Two Rapid City friends played a key role in a record-setting $1.1 billion settlement obtained recently from a successful lawsuit they helped file against 10 LCD flat-screen TV manufacturers over price-fixing allegations.
The massive class-action settlement that was years in the making provides an opportunity for cash settlements for people who bought certain flat-screen TVs or computer monitors over the past few years.
Rapid City attorney Eric Pickar and his client, Chris Bessette, do not expect huge personal gain from the settlement reached with electronics manufacturers AU Optronics, Chimei, Chunghwa, Epson, Hannstar, Hitachi, LG, Sharp, Samsung and Toshiba.
But they do expect that their efforts and diligence will help thousands of people qualify for a piece of the nation’s largest anti-trust consumer class action in history.
“That money is spread out all over the nation,” Pickar said Friday.
The settlement applies to LCD flat-screens used in computer monitors, televisions and laptop computers between 1999 and 2006.
Pickar, an attorney for Bangs, McCullen, Butler, Foy and Simmons, filed the lawsuit in federal court in South Dakota on Bessette’s behalf in February 2007. Bessette agreed to act as the representative for all affected individuals in South Dakota, Pickar said.
Lawyers and clients in 23 other states and the District of Columbia filed similar lawsuits. Those case were ultimately consolidated into one case heard by U.S. District Judge Susan Ilston of San Francisco.
The manufacturers in Taiwan, Korea and Japan conspired to inflate the prices of LCD monitors, Pickar said. The Asian manufactures held “crystal meetings” to agree on prices that were passed on to retailers, he said.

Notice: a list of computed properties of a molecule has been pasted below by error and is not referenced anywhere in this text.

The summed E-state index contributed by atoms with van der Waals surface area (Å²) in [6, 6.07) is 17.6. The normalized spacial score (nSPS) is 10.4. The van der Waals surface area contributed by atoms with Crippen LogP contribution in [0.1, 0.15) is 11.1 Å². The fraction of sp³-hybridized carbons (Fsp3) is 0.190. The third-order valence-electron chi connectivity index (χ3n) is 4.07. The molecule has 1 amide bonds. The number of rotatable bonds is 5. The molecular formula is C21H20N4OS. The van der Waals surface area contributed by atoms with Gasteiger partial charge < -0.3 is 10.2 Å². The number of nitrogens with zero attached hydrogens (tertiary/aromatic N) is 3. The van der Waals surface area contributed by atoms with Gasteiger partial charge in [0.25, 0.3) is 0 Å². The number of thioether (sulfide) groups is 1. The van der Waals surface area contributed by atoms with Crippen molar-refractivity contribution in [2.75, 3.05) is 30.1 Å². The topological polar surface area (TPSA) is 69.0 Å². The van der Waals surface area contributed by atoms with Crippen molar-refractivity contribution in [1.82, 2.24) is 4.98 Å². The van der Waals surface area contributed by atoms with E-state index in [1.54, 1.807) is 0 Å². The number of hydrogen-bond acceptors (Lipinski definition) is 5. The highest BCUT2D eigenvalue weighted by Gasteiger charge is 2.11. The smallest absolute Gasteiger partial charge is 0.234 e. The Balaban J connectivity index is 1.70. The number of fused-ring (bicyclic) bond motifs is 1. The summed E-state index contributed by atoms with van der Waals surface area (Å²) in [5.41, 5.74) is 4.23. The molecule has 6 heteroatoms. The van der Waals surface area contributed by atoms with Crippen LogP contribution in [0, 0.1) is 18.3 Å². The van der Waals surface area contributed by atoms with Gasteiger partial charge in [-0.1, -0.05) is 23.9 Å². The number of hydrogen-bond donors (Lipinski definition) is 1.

“They would get together and have these meetings where they would conspire to artificially raise the price of the LCD components,” Pickar said. “Sometimes, they would conspire to set the price at $65 more than it would normally go.”
Bessette, 28, bought a flat-screen product from a retailer between the years covered in the lawsuit, which qualified him to represent South Dakota consumers, Pickar said. Bessette was willing to commit the time necessary to the lawsuit, he said.
Over the past five years, Bessette was interviewed by attorneys and made a trip to California to prepare for the trial. A settlement was reached this summer before the cases went to court.
During one deposition, Bessette was asked how he felt about suing people he didn’t even know.
Bessette responded, “They didn’t worry about my feelings when they set the prices for my products.”
Bessette has no idea what, if any, direct financial gain he will get from the settlement. But just being involved in the case was an incredible experience, he said.
And it’s gratifying to know that he was part of something big, said Bessette, who works in telecommunications.
“Once I got more into the case and reading the files … it was incredible the level that it went to the heads of companies and the amount of money that was being made and lost,” Bessette said. “It was hard to believe.”
The Department of Justice criminally prosecuted many of the leaders of the companies involved in the price fixing, Pickar said. Those convicted have served or are serving prison sentences in United States prisons. “There were a lot of guilty pleas,” he said
“The best thing that can happen as a result of this case is that something like this will not happen again,” Bessette said.
Anyone who made a retail purchase of an LCD item between 1996 and 2006 can file a claim to share in the settlement. Consumers have until Dec. 6 to file a claim at www.LCDclass.com.
The court will decide how the settlement will be distributed, which is why it is important for individuals and businesses who bought the products or components from the companies to make a claim.
Proofs of purchase or receipts are not needed. Consumers will receive a check, not a credit slip, Pickar said. Typically, affected consumers will be eligible for up to $200, he said.
“It’s hard times right now; every little thing can help,” Bessette said.